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From the July 1960 issue of The Christian Science Journal

A Great deal of our time is spent in the endeavor to please others—employers, relatives, or friends. But too often personal advantage is the motivating force of these efforts, and therefore they lack the spiritual afflatus which accompanies unselfed labor. The task of pleasing men is a precarious one, dependent for success upon elements and circumstances generally beyond human ability to foresee. The desire to provide or to achieve personal satisfaction is a poor augury for success in any line of endeavor.

The selfish desire to gain human approval must give place to the higher ambition to do that which is acceptable to God, that which is in accord with the divine Principle or cause of all existence. The possibility of incurring human displeasure or offending personal relationships holds no terror for the individual whose whole heart is given to the desire to please God.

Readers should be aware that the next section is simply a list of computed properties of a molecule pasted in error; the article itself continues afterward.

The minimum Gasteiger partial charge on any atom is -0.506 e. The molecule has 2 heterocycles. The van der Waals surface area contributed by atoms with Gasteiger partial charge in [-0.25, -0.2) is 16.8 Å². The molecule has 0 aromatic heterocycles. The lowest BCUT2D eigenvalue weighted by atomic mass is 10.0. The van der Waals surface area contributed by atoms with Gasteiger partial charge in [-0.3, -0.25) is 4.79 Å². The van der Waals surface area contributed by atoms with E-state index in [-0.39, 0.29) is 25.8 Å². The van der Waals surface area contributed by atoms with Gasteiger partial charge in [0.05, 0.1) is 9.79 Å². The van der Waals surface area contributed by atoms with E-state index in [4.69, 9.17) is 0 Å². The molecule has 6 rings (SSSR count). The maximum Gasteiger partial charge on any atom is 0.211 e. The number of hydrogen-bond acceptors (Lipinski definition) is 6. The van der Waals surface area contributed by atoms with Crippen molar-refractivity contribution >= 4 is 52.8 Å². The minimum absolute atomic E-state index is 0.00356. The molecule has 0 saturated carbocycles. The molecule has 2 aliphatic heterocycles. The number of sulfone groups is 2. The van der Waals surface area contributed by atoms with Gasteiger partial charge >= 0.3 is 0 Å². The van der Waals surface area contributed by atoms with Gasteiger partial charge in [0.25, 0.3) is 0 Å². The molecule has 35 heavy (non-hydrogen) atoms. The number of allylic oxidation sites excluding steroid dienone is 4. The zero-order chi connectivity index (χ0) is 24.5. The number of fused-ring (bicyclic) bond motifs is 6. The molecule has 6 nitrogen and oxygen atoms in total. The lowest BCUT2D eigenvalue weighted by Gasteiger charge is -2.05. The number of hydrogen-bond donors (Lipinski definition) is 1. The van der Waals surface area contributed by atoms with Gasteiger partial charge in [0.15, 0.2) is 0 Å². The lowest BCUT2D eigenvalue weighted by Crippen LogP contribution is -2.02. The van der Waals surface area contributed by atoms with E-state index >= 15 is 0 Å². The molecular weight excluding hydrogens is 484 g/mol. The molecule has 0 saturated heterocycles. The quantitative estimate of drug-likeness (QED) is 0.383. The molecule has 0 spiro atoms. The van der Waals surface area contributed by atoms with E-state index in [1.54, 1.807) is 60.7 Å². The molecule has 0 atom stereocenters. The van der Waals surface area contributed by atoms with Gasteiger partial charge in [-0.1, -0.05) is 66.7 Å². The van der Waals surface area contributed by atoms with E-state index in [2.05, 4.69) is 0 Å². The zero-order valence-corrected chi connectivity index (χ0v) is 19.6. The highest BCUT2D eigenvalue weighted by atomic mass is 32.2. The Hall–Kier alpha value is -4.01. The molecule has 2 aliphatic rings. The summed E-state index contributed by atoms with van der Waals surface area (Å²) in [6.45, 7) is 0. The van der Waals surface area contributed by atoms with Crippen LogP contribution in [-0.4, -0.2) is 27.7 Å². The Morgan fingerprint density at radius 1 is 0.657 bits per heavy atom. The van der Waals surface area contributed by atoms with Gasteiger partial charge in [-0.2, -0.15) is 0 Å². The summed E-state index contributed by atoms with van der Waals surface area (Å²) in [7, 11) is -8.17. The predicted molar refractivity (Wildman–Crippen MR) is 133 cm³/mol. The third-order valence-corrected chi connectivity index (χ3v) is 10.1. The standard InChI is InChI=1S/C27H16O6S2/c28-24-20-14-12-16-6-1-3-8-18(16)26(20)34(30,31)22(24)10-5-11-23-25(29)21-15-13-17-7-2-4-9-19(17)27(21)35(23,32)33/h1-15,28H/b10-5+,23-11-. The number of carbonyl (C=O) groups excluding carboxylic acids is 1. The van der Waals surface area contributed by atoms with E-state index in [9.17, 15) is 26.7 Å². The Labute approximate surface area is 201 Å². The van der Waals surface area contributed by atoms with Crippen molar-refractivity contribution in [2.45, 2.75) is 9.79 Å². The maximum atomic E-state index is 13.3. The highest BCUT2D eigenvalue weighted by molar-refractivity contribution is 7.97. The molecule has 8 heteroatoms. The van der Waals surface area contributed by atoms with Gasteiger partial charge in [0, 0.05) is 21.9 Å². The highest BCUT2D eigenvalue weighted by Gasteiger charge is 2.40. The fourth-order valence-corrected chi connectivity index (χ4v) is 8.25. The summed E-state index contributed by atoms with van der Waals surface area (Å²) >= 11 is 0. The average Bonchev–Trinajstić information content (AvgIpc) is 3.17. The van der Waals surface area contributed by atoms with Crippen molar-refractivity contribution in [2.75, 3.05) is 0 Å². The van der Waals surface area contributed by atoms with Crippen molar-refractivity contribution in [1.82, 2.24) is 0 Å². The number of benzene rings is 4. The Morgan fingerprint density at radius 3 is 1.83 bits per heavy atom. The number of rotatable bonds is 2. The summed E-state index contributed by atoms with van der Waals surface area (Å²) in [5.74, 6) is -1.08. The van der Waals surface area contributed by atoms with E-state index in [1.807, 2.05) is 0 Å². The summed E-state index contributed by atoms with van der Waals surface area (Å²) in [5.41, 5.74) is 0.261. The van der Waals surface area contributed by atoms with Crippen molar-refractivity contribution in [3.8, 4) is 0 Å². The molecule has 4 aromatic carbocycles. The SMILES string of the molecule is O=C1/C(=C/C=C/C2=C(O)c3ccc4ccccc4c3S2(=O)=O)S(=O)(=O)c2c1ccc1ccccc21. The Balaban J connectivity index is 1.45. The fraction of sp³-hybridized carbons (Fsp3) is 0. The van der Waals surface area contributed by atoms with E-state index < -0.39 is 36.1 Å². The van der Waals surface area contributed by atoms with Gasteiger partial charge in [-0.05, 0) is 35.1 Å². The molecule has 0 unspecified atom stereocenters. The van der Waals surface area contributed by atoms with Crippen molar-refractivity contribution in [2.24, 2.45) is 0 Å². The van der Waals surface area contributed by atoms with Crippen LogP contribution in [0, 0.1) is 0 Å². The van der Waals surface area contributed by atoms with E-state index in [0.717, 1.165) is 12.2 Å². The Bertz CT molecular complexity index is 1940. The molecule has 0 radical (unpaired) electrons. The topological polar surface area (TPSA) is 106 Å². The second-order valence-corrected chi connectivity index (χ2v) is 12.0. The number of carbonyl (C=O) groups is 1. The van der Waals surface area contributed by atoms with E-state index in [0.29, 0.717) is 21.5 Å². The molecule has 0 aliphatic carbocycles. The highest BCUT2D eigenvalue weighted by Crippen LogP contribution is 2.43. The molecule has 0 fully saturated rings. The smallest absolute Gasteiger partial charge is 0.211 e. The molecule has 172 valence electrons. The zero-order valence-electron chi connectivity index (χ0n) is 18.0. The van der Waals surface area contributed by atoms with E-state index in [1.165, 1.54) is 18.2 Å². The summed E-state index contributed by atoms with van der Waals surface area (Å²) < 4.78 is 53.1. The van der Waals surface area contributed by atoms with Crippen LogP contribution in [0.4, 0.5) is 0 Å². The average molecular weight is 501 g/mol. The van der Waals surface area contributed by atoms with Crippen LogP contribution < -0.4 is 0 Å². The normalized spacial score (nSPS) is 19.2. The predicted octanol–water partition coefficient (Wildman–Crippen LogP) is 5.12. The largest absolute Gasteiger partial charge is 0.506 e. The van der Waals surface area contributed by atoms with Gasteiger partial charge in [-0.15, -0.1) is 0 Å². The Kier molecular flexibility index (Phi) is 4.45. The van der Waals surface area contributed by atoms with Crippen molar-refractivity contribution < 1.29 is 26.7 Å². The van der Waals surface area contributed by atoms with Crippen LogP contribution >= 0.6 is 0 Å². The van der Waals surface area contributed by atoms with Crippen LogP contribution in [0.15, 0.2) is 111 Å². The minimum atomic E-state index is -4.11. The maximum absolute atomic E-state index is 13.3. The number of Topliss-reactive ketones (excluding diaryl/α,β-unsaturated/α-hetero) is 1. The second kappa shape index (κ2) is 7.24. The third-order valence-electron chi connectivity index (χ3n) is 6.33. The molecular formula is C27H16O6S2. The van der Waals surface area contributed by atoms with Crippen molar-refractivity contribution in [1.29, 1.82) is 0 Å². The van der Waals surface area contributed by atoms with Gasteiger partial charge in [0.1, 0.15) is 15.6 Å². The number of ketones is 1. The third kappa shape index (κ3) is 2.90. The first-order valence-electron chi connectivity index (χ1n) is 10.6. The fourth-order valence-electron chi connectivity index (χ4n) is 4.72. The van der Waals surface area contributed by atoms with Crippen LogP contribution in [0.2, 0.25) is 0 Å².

According to the Biblical record in the fifth chapter of Genesis, the patriarch Enoch, father of Methuselah, lived three hundred and sixty-five years and then "walked with God." The letter to the Hebrews states clearly the meaning of walking with God and records the results of such close communion. We read (11:5), "By faith Enoch was translated that he should not see death; and was not found, because God had translated him: for before his translation he had this testimony, that he pleased God."

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